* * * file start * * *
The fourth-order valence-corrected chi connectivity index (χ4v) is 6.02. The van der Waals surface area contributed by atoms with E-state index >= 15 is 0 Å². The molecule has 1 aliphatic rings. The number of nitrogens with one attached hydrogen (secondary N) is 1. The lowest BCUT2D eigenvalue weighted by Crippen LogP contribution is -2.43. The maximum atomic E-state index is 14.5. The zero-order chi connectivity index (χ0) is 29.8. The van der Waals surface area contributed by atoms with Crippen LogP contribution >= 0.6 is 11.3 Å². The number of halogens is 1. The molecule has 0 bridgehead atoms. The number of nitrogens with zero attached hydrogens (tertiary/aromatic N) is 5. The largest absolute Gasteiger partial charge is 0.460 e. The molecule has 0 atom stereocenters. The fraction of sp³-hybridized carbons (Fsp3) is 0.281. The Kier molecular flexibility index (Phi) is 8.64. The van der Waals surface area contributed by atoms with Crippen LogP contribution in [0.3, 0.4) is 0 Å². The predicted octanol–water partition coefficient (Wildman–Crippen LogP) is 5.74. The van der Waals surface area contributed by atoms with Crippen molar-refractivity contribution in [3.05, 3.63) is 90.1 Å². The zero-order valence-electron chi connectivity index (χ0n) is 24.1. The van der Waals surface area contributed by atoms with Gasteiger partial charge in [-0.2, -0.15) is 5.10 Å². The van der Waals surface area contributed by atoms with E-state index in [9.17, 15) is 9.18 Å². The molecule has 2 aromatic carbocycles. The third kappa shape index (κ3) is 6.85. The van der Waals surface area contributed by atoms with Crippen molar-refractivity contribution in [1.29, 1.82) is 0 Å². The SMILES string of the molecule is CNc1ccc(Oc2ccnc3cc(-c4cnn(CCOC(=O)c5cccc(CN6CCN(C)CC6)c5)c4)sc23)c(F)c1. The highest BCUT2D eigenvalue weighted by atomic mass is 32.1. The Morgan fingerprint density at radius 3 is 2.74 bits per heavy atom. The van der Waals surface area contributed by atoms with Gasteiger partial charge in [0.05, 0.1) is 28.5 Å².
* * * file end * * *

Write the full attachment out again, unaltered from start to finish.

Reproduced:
The fourth-order valence-corrected chi connectivity index (χ4v) is 6.02. The van der Waals surface area contributed by atoms with E-state index >= 15 is 0 Å². The molecule has 1 aliphatic rings. The number of nitrogens with one attached hydrogen (secondary N) is 1. The lowest BCUT2D eigenvalue weighted by Crippen LogP contribution is -2.43. The maximum atomic E-state index is 14.5. The zero-order chi connectivity index (χ0) is 29.8. The van der Waals surface area contributed by atoms with Crippen LogP contribution >= 0.6 is 11.3 Å². The number of halogens is 1. The molecule has 0 bridgehead atoms. The number of nitrogens with zero attached hydrogens (tertiary/aromatic N) is 5. The largest absolute Gasteiger partial charge is 0.460 e. The molecule has 0 atom stereocenters. The fraction of sp³-hybridized carbons (Fsp3) is 0.281. The Kier molecular flexibility index (Phi) is 8.64. The van der Waals surface area contributed by atoms with Crippen LogP contribution in [0.3, 0.4) is 0 Å². The predicted octanol–water partition coefficient (Wildman–Crippen LogP) is 5.74. The van der Waals surface area contributed by atoms with Crippen molar-refractivity contribution in [3.05, 3.63) is 90.1 Å². The zero-order valence-electron chi connectivity index (χ0n) is 24.1. The van der Waals surface area contributed by atoms with Gasteiger partial charge in [-0.2, -0.15) is 5.10 Å². The van der Waals surface area contributed by atoms with E-state index in [9.17, 15) is 9.18 Å². The molecule has 2 aromatic carbocycles. The third kappa shape index (κ3) is 6.85. The van der Waals surface area contributed by atoms with Crippen molar-refractivity contribution in [1.29, 1.82) is 0 Å². The SMILES string of the molecule is CNc1ccc(Oc2ccnc3cc(-c4cnn(CCOC(=O)c5cccc(CN6CCN(C)CC6)c5)c4)sc23)c(F)c1. The highest BCUT2D eigenvalue weighted by atomic mass is 32.1. The Morgan fingerprint density at radius 3 is 2.74 bits per heavy atom. The van der Waals surface area contributed by atoms with Gasteiger partial charge in [0.05, 0.1) is 28.5 Å².